(Amik Valley) in Turkey.[1] Two major tributaries are the southward flowing Afrin on the west and Karasu on the east join it through the former Lake of Antioch
now via an artificial channel (Nahr al-Kowsit). Passing north of the modern Antakya
(ancient Antioch) the Orontes dives southwest into a gorge (compared by the ancients to Tempe), and falls 50 metres (160 ft) in 16 kilometres (9.9 mi) to the sea just south of Samandağ (former Suedia, in antiquity Seleucia Pieria), after a total course of 450 kilometres (280 mi).[1]

Major dams on the river[1]

Name Nearest City Year Height (m) Capacity (million m3) Note

Al-Rastan Homs 1960 67 228

Qattinah Homs 1976 7 200 originally built 284 CE

Mouhardeh Homs 1960 41 67

Zeyzoun Hamah 1995 43 71 failed 2002

Kastoun Hamah 1992 20 27


Map of the Orontes river. White lines are country borders, river names are italic on a blue background, current cities or major towns have white backgrounds, orange background for other places of significance.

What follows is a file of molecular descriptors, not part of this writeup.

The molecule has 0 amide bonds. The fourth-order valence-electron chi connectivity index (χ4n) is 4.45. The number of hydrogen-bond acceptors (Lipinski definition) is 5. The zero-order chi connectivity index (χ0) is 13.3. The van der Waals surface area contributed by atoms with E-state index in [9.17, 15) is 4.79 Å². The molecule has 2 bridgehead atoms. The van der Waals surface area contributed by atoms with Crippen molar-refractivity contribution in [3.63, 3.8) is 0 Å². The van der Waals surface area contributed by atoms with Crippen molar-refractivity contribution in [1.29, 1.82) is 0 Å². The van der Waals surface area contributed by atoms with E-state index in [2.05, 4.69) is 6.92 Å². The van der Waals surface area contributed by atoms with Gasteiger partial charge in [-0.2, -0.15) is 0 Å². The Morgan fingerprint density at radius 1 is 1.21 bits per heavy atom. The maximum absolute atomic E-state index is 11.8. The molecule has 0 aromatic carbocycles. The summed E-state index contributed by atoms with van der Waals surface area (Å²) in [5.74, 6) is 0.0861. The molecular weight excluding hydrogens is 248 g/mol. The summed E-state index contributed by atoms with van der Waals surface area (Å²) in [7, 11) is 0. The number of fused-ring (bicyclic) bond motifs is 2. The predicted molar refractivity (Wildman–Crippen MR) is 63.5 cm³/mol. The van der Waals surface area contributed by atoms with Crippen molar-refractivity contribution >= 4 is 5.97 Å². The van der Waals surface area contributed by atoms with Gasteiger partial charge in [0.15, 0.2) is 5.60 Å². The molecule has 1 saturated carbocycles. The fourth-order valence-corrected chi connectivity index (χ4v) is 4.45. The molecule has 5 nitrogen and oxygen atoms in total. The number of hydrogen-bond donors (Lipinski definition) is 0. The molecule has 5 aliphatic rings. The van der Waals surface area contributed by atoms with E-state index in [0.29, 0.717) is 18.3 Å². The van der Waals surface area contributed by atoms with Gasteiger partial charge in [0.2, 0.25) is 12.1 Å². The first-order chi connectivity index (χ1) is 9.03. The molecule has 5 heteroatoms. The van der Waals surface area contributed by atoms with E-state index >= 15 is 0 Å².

The Orontes is not easily navigable and the valley derives its historical importance as a road for north/south traffic; from Antioch south to Homs
and thence to Damascus
via Al-Nabek
(An-Nabk).[1] On the Orontes was fought the major Battle of Kadesh
Battle of Kadesh
(circa 1274 BCE) between the Egyptian army of Ramesses II
Ramesses II
from the south and the Hittite army of Muwatalli II
Muwatalli II
from the north. The river was also the site of the Battle of Qarqar
Battle of Qarqar